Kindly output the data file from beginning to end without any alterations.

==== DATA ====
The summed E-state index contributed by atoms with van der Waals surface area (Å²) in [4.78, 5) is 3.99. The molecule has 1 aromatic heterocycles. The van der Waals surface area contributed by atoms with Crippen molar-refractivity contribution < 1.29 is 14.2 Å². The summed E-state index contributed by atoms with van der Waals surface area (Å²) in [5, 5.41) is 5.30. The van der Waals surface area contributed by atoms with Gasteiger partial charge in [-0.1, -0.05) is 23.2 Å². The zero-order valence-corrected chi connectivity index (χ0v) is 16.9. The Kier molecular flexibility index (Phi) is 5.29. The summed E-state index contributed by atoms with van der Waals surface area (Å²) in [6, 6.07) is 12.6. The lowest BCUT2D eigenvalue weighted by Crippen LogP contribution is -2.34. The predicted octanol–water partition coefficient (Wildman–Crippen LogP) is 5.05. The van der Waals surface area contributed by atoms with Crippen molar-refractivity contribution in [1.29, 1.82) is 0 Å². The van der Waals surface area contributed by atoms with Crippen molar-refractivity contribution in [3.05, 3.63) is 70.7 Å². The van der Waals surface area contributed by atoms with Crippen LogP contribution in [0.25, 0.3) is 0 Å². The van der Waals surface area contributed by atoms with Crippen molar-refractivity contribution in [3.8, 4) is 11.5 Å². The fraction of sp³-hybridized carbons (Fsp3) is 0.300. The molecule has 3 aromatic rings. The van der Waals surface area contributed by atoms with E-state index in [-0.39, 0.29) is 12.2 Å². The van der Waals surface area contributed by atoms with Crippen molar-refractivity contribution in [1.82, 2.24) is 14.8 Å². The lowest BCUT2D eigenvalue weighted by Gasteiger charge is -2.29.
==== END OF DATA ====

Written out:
The summed E-state index contributed by atoms with van der Waals surface area (Å²) in [4.78, 5) is 3.99. The molecule has 1 aromatic heterocycles. The van der Waals surface area contributed by atoms with Crippen molar-refractivity contribution < 1.29 is 14.2 Å². The summed E-state index contributed by atoms with van der Waals surface area (Å²) in [5, 5.41) is 5.30. The van der Waals surface area contributed by atoms with Gasteiger partial charge in [-0.1, -0.05) is 23.2 Å². The zero-order valence-corrected chi connectivity index (χ0v) is 16.9. The Kier molecular flexibility index (Phi) is 5.29. The summed E-state index contributed by atoms with van der Waals surface area (Å²) in [6, 6.07) is 12.6. The lowest BCUT2D eigenvalue weighted by Crippen LogP contribution is -2.34. The predicted octanol–water partition coefficient (Wildman–Crippen LogP) is 5.05. The van der Waals surface area contributed by atoms with Crippen molar-refractivity contribution in [1.29, 1.82) is 0 Å². The van der Waals surface area contributed by atoms with Crippen molar-refractivity contribution in [3.05, 3.63) is 70.7 Å². The van der Waals surface area contributed by atoms with Crippen LogP contribution in [0.25, 0.3) is 0 Å². The van der Waals surface area contributed by atoms with Crippen molar-refractivity contribution in [3.8, 4) is 11.5 Å². The fraction of sp³-hybridized carbons (Fsp3) is 0.300. The molecule has 3 aromatic rings. The van der Waals surface area contributed by atoms with E-state index in [-0.39, 0.29) is 12.2 Å². The van der Waals surface area contributed by atoms with Crippen molar-refractivity contribution in [1.82, 2.24) is 14.8 Å². The lowest BCUT2D eigenvalue weighted by Gasteiger charge is -2.29.